Published: Wed, October 24, 2018
Global Media | By Garry Long

Growing migrant caravan renews march to US

Growing migrant caravan renews march to US

Sunday the group paused at the Mexican town of Tapachula, occupying a mile-long column about 10 abreast.

Its slow procession north has prompted US President Donald Trump to threaten to cut aid to Central American nations and to send troops to the US border if Mexico fails to stop the surge.

They gathered in groups on the Mexican side, hoping to advance farther into Mexico at some point.

More than 5,100 migrants have been registered in three shelters in the Mexican border town of Ciudad Hidalgo, while another 2,000 had camped out for the night in the town's central square, said Gerardo Hernandez, head of the local government's emergency services.

Central American migrants making their way to the a large caravan rest under a statue of Mexico's first Indian president Benito Juarez in Tapachula, Mexico, Sunday, Oct. 21, 2018.

"Full efforts are being made to stop the onslaught of illegal aliens from crossing our southern border". On Twitter, Trump said that wasn't enough and blamed the caravan on America's southern neighbors, Democrats and the nation's "pathetic Immigration Laws".

"Republicans must make the horrendous, weak and outdated immigration laws, and the Border, a part of the Midterms!" he continued.

Migrants marched on through Mexico shouting slogans like "Si se pudo!" or "Yes, we could!"

As the migrants passed through villages on the outskirts of Ciudad Hidalgo, locals applauded, shouted encouragement and donated supplies.

Most of the caravan members were holding in the southern Mexican city of Tapachula on Monday morning, trying to figure out how the Mexican government would treat them. Donald Trump has threatened to cancel the trade deal with Mexico and withhold aid to Central America if migrants aren't stopped.

Despite Mexico's efforts to process the migrants as refugees and halt their travel, many crossed the Guatemala-Mexico border over the weekend illegally, and made a decision to continue northward.

And according to global law, the U.S. can not deport asylum seekers without first determining the validity of their claim.

Here, some of them are pushed by others after breaking a fence on the Guatemalan side of the border bridge.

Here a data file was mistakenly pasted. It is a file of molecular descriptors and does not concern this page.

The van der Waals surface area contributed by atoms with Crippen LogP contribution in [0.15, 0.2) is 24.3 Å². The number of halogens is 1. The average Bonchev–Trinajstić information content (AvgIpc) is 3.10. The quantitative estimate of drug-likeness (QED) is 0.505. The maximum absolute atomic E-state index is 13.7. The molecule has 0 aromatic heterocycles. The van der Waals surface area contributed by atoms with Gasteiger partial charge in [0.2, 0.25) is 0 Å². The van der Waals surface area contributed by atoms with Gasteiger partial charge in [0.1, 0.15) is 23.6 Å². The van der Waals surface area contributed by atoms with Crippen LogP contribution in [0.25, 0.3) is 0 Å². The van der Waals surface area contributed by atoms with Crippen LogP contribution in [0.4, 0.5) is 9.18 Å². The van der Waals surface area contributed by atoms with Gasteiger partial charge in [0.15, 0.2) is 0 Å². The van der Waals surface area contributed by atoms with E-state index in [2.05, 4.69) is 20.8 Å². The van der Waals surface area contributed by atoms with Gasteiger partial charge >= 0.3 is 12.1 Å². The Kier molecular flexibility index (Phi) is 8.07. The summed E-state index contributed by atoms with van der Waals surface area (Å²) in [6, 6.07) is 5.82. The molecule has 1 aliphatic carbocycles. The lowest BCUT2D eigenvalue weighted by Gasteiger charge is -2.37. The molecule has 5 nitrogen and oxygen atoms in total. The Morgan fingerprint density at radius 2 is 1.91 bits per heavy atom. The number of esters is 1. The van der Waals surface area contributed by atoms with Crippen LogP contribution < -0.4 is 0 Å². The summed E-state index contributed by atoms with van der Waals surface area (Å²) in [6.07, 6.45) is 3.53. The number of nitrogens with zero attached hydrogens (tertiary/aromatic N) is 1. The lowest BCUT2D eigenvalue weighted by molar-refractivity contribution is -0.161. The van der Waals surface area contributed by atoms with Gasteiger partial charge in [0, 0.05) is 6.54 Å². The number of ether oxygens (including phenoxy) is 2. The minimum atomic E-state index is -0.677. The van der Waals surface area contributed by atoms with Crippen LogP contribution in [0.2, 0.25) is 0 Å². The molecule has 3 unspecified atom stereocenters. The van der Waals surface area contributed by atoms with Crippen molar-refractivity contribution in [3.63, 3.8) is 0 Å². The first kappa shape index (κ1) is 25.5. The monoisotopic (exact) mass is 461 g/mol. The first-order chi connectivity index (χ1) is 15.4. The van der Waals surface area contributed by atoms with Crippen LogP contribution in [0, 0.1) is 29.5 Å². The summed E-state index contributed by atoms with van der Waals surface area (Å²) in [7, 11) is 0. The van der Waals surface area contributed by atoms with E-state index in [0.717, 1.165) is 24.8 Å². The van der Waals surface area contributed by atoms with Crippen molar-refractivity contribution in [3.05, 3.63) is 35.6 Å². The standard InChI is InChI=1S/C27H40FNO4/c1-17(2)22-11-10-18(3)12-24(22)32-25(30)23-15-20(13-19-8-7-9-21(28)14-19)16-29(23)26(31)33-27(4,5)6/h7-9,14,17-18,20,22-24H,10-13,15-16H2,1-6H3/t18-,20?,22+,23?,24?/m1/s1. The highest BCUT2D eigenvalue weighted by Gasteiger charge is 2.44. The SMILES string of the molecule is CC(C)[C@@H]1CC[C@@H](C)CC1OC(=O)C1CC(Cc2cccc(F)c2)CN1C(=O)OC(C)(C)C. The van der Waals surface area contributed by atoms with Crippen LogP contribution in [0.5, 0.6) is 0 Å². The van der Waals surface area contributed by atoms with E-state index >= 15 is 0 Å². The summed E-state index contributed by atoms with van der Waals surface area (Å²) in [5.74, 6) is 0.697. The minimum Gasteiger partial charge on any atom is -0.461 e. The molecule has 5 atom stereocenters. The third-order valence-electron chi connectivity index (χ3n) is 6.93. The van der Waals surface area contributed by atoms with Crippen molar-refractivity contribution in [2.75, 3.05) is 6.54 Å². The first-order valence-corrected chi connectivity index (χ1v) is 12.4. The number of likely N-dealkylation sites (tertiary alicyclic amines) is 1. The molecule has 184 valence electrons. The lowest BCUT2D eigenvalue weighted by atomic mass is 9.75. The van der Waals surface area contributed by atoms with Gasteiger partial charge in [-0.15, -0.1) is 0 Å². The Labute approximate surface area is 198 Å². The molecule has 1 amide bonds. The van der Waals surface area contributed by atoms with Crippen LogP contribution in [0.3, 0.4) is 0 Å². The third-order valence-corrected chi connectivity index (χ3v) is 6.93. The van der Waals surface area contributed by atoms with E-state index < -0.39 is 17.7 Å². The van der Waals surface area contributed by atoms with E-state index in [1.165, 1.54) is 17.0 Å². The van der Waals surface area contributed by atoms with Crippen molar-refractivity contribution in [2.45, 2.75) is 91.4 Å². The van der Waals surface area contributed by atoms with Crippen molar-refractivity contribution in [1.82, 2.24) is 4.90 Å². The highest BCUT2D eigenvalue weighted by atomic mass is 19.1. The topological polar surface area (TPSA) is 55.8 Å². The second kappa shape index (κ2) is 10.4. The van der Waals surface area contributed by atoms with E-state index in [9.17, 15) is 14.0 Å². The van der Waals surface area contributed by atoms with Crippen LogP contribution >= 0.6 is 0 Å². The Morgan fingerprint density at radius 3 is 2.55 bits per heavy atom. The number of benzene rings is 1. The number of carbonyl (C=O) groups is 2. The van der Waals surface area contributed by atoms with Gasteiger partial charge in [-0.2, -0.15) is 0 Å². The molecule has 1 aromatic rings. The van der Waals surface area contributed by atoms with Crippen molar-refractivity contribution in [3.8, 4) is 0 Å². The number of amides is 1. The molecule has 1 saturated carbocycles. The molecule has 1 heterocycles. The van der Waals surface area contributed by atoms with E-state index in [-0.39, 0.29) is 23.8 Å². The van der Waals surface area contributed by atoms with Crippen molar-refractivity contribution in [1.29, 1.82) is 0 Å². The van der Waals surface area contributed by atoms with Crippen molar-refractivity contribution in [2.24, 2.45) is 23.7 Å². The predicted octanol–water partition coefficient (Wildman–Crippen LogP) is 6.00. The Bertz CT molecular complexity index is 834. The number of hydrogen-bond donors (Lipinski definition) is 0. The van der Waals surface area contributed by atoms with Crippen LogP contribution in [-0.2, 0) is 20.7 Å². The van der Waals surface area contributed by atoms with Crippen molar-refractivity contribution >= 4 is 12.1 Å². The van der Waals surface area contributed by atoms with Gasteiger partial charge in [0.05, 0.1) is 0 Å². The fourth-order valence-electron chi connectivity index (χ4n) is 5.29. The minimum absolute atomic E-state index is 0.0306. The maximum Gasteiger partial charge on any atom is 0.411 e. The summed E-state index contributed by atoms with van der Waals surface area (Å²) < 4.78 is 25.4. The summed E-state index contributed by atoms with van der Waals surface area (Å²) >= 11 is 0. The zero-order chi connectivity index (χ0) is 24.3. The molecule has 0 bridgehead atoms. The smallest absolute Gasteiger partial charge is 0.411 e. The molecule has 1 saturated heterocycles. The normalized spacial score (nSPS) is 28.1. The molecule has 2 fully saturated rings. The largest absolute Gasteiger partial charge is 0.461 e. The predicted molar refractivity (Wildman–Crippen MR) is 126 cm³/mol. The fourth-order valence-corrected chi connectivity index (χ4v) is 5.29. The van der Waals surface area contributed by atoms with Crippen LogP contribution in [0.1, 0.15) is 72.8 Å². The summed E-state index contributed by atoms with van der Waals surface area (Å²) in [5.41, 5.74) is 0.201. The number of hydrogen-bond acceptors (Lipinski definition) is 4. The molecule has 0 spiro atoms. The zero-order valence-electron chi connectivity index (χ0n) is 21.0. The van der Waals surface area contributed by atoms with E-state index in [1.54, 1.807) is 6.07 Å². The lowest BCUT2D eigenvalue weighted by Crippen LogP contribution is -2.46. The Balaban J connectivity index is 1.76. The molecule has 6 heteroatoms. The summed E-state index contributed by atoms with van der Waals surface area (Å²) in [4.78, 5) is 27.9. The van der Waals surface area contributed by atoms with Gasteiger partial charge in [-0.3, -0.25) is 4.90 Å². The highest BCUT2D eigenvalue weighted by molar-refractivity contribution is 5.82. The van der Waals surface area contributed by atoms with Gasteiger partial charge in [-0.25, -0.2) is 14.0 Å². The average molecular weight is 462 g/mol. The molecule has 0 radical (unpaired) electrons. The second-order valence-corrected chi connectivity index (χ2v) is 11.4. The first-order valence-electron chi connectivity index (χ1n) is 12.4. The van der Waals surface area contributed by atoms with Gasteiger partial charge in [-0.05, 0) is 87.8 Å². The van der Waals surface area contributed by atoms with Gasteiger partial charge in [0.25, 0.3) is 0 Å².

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The mexican authorities had reached to block, Thursday, October 18, this "caravan" of more than 4 000 people on a bridge crossing, but numerous migrants entering the country illegally by the river between Mexico and Guatemala. The President has charged Senate Minority Leader Chuck Schumer (D-NY) and House Minority Leader Nancy Pelosi (CA-14) to work with the White House on a solution to a problem that has yet to be fully addressed.

Juan Carlos Mercado, 20, from Santa Barbara, Honduras, says corruption and a lack of jobs in Honduras has stymied him.

Hernandez noted that migrants from elsewhere in the region had joined the caravan, along with others from "outside the region", though he did not cite specific nationalities.

Those efforts have failed in Mexico, where approximately 2,000 illegals are still moving toward the USA border after barging into the country on Friday.

In April, Mexican immigration officials had some success in dispersing a smaller caravan by processing many who chose to seek refugee status in Mexico, but some did continue on to the USA border.

Cartels are already heavily involved in moving illegal aliens and drugs into the US and, given the confusion and chaos associated with the caravan, would surely see a golden opportunity to sneak cartel members into the country.

Sairy Bueso, a 24-year old Honduran mother of two, was among those who abandoned the bridge and crossed via the river.

The caravan left San Pedro Sula in northern Honduras more than a week ago.

Morales said that while Central Americans are legally free to transit from country to country, a "massive ingress of people without registering" puts Guatemala in a hard position because it's impossible to know who the people are and what may be the intentions of any of their leaders.

"We have had people who have ankle or shoulder injuries, from falls during the trip, and even though we have offered to take them somewhere where they can get better care, they have refused, because they fear they'll be detained and deported", Garcia said.

Mexico says the migrants will be processed and that those without a legitimate case to travel onwards or stay in Mexico will be returned to their countries of origin.

"It is a blessing that they have given us food", Martinez said.

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